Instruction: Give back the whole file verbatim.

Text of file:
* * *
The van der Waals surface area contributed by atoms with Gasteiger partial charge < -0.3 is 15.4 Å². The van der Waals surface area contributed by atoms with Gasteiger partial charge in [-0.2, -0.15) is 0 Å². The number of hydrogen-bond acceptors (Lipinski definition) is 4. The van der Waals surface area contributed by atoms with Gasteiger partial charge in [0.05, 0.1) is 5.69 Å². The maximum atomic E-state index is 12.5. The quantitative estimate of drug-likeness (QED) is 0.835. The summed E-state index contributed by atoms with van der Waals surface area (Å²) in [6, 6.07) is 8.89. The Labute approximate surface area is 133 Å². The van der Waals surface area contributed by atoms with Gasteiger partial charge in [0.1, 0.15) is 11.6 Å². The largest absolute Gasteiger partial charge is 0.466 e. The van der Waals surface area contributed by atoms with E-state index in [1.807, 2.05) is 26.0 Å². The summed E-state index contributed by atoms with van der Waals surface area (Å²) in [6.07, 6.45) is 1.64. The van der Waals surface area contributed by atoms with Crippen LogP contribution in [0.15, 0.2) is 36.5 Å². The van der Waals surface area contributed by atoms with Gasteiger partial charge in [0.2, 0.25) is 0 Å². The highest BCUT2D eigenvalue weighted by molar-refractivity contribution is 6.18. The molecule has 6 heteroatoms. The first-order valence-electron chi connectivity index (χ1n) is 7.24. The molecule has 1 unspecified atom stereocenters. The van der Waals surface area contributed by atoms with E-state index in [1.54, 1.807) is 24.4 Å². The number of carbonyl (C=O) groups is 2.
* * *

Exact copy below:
The van der Waals surface area contributed by atoms with Gasteiger partial charge < -0.3 is 15.4 Å². The van der Waals surface area contributed by atoms with Gasteiger partial charge in [-0.2, -0.15) is 0 Å². The number of hydrogen-bond acceptors (Lipinski definition) is 4. The van der Waals surface area contributed by atoms with Gasteiger partial charge in [0.05, 0.1) is 5.69 Å². The maximum atomic E-state index is 12.5. The quantitative estimate of drug-likeness (QED) is 0.835. The summed E-state index contributed by atoms with van der Waals surface area (Å²) in [6, 6.07) is 8.89. The Labute approximate surface area is 133 Å². The van der Waals surface area contributed by atoms with Gasteiger partial charge in [0.1, 0.15) is 11.6 Å². The largest absolute Gasteiger partial charge is 0.466 e. The van der Waals surface area contributed by atoms with E-state index in [1.807, 2.05) is 26.0 Å². The summed E-state index contributed by atoms with van der Waals surface area (Å²) in [6.07, 6.45) is 1.64. The van der Waals surface area contributed by atoms with Crippen LogP contribution in [0.15, 0.2) is 36.5 Å². The van der Waals surface area contributed by atoms with Gasteiger partial charge in [0.2, 0.25) is 0 Å². The highest BCUT2D eigenvalue weighted by molar-refractivity contribution is 6.18. The molecule has 6 heteroatoms. The first-order valence-electron chi connectivity index (χ1n) is 7.24. The molecule has 1 unspecified atom stereocenters. The van der Waals surface area contributed by atoms with E-state index in [1.54, 1.807) is 24.4 Å². The number of carbonyl (C=O) groups is 2.